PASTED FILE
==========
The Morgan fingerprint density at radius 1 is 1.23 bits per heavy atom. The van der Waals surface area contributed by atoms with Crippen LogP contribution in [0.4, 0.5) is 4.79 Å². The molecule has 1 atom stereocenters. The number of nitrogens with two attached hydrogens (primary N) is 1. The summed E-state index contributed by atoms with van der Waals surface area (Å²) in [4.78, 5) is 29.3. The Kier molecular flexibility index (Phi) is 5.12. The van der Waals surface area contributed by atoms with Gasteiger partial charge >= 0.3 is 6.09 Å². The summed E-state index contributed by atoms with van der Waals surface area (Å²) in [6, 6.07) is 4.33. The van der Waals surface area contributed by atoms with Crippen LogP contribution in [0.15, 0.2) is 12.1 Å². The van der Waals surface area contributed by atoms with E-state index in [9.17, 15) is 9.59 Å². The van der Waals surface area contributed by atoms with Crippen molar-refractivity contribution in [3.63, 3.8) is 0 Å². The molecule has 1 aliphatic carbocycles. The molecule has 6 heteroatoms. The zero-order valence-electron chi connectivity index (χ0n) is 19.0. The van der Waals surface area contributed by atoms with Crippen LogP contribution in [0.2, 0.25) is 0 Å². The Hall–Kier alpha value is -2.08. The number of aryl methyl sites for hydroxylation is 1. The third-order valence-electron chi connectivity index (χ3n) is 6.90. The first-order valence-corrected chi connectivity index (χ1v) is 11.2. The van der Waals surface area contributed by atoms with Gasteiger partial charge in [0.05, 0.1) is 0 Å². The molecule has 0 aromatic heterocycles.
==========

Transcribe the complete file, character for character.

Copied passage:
The Morgan fingerprint density at radius 1 is 1.23 bits per heavy atom. The van der Waals surface area contributed by atoms with Crippen LogP contribution in [0.4, 0.5) is 4.79 Å². The molecule has 1 atom stereocenters. The number of nitrogens with two attached hydrogens (primary N) is 1. The summed E-state index contributed by atoms with van der Waals surface area (Å²) in [4.78, 5) is 29.3. The Kier molecular flexibility index (Phi) is 5.12. The van der Waals surface area contributed by atoms with Gasteiger partial charge >= 0.3 is 6.09 Å². The summed E-state index contributed by atoms with van der Waals surface area (Å²) in [6, 6.07) is 4.33. The van der Waals surface area contributed by atoms with Crippen LogP contribution in [0.15, 0.2) is 12.1 Å². The van der Waals surface area contributed by atoms with E-state index in [9.17, 15) is 9.59 Å². The van der Waals surface area contributed by atoms with Crippen molar-refractivity contribution in [3.63, 3.8) is 0 Å². The molecule has 1 aliphatic carbocycles. The molecule has 6 heteroatoms. The zero-order valence-electron chi connectivity index (χ0n) is 19.0. The van der Waals surface area contributed by atoms with Crippen LogP contribution in [0.2, 0.25) is 0 Å². The Hall–Kier alpha value is -2.08. The number of aryl methyl sites for hydroxylation is 1. The third-order valence-electron chi connectivity index (χ3n) is 6.90. The first-order valence-corrected chi connectivity index (χ1v) is 11.2. The van der Waals surface area contributed by atoms with Gasteiger partial charge in [0.05, 0.1) is 0 Å². The molecule has 0 aromatic heterocycles.